Shark meat is an important part of local diets, and shark fins garner large sums of money from traders who re-sell them to soup manufacturers. In 2009, Stanford anthropologists Bill Durham and Doug Bird, along with graduate student Eleanor Power, monitored the activities of Tabuaeran fishermen on daily forays for reef animals and conducted interviews with atoll elders on the history of local fishing. The results of these surveys will be used to assess fishing patterns and provide information to Tabuaeran leaders looking to achieve sustainable harvests.Sustainable future
To engage the next generation of Tabuaerans, researchers taught science classes at local schools three times a week on topics such as reef ecology and genetics. The Stanford team also conducted town hall meetings at every village on the atoll.
To broaden the scope of the project, team members have shared their results with Kiribati government officials, who face the twin challenges of geography and poverty. With a population of about 100,000, the Republic of Kiribati is one of the least developed countries on Earth, consisting of more than 30 atolls spread across about 1.3 million square miles of open ocean. In 2006, the government established one of the world's largest and most isolated marine reserves – the Phoenix Islands Protected Area, a chain of virtually untouched atolls west of Tabuaeran.
"The government has been an ally in our work," Micheli said. "We hope our efforts will assist them in ensuring the long-term sustainability of their reef fisheries and will be a source of information and inspiration for other tropical Pacific communities as well."
Daniel Strain is a science-writing intern at the Woods Institute for the Environment at Stanford University.
Mark Shwartz | EurekAlert!
Upcycling of PET Bottles: New Ideas for Resource Cycles in Germany
25.06.2018 | Fraunhofer-Institut für Betriebsfestigkeit und Systemzuverlässigkeit LBF
Dry landscapes can increase disease transmission
20.06.2018 | Forschungsverbund Berlin e.V.
For the first time ever, scientists have determined the cosmic origin of highest-energy neutrinos. A research group led by IceCube scientist Elisa Resconi, spokesperson of the Collaborative Research Center SFB1258 at the Technical University of Munich (TUM), provides an important piece of evidence that the particles detected by the IceCube neutrino telescope at the South Pole originate from a galaxy four billion light-years away from Earth.
To rule out other origins with certainty, the team led by neutrino physicist Elisa Resconi from the Technical University of Munich and multi-wavelength...
For the first time a team of researchers have discovered two different phases of magnetic skyrmions in a single material. Physicists of the Technical Universities of Munich and Dresden and the University of Cologne can now better study and understand the properties of these magnetic structures, which are important for both basic research and applications.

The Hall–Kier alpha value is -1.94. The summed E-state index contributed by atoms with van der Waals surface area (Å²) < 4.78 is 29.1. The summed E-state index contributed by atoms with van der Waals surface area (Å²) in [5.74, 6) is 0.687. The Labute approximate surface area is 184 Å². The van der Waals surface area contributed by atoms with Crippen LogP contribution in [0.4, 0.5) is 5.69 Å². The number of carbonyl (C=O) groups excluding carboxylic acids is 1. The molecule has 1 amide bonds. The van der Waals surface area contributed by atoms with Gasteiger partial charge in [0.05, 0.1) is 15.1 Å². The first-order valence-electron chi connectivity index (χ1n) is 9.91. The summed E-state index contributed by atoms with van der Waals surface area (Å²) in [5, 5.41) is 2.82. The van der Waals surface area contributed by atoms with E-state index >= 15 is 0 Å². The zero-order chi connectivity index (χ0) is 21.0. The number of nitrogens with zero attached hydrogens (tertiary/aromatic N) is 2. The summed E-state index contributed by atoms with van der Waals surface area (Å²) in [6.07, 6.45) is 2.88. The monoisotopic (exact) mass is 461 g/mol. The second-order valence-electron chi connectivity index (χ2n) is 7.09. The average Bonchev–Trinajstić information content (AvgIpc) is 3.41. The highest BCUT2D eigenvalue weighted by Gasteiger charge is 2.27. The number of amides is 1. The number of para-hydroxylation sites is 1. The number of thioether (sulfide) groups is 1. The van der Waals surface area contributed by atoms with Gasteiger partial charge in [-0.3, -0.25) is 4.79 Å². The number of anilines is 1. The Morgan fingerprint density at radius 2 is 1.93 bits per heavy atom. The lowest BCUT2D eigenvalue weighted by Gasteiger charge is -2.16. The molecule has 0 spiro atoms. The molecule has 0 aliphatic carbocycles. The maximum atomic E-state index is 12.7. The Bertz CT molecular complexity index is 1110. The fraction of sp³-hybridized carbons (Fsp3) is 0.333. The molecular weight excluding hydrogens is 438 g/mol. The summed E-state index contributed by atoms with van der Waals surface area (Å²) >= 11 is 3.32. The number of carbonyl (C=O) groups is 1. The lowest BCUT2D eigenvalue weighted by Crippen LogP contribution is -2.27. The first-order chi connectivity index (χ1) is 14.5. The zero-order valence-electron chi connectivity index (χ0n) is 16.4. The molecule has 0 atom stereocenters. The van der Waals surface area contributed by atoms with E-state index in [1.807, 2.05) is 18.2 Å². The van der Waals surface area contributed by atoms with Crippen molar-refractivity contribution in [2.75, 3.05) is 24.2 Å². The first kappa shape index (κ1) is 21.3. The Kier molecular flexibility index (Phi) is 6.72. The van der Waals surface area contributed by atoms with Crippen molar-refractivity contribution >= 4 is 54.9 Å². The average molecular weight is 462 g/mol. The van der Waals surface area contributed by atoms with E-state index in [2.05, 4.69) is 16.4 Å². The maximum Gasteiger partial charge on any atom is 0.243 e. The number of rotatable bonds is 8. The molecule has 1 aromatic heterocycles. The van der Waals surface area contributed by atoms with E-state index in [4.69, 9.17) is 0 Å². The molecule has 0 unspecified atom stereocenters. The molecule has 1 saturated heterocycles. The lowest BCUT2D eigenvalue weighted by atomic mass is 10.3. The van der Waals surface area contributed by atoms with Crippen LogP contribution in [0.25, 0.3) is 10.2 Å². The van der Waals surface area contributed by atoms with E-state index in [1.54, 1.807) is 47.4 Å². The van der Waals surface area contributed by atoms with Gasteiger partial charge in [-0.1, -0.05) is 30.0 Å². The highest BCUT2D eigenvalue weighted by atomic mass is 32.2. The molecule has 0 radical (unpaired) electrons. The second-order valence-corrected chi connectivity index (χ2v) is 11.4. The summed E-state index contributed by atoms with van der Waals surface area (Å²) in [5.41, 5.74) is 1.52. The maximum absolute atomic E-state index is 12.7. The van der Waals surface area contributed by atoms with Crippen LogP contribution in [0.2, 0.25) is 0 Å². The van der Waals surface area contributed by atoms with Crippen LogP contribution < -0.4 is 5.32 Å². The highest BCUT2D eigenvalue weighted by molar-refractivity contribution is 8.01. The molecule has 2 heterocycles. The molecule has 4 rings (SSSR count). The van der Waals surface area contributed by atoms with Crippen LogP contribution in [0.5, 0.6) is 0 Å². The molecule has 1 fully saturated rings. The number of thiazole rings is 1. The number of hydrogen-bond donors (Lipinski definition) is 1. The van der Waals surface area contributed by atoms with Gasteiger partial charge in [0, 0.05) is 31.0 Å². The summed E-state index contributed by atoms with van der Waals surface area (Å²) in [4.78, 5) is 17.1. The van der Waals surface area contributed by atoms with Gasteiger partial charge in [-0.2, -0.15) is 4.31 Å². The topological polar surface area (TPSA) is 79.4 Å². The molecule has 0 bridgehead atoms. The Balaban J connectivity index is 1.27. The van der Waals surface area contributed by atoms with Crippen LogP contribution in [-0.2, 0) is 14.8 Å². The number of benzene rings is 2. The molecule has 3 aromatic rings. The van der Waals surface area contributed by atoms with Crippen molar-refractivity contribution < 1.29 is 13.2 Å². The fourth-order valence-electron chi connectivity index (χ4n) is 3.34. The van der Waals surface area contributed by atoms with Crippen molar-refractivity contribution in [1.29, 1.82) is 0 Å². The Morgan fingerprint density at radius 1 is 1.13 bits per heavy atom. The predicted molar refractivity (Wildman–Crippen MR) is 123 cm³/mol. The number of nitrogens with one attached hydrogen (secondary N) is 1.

Whirlpools are an everyday experience in a bath tub: When the water is drained a circular vortex is formed. Typically, such whirls are rather stable. Similar...
Physicists working with Roland Wester at the University of Innsbruck have investigated if and how chemical reactions can be influenced by targeted vibrational excitation of the reactants. They were able to demonstrate that excitation with a laser beam does not affect the efficiency of a chemical exchange reaction and that the excited molecular group acts only as a spectator in the reaction.
A frequently used reaction in organic chemistry is nucleophilic substitution. It plays, for example, an important role in in the synthesis of new chemical...
Optical spectroscopy allows investigating the energy structure and dynamic properties of complex quantum systems. Researchers from the University of Würzburg present two new approaches of coherent two-dimensional spectroscopy.
"Put an excitation into the system and observe how it evolves." According to physicist Professor Tobias Brixner, this is the credo of optical spectroscopy....
Ultra-short, high-intensity X-ray flashes open the door to the foundations of chemical reactions. Free-electron lasers generate these kinds of pulses, but there is a catch: the pulses vary in duration and energy. An international research team has now presented a solution: Using a ring of 16 detectors and a circularly polarized laser beam, they can determine both factors with attosecond accuracy.
Free-electron lasers (FELs) generate extremely short and intense X-ray flashes. Researchers can use these flashes to resolve structures with diameters on the...
13.07.2018 | Event News
12.07.2018 | Event News
03.07.2018 | Event News
17.07.2018 | Information Technology
17.07.2018 | Materials Sciences
17.07.2018 | Power and Electrical Engineering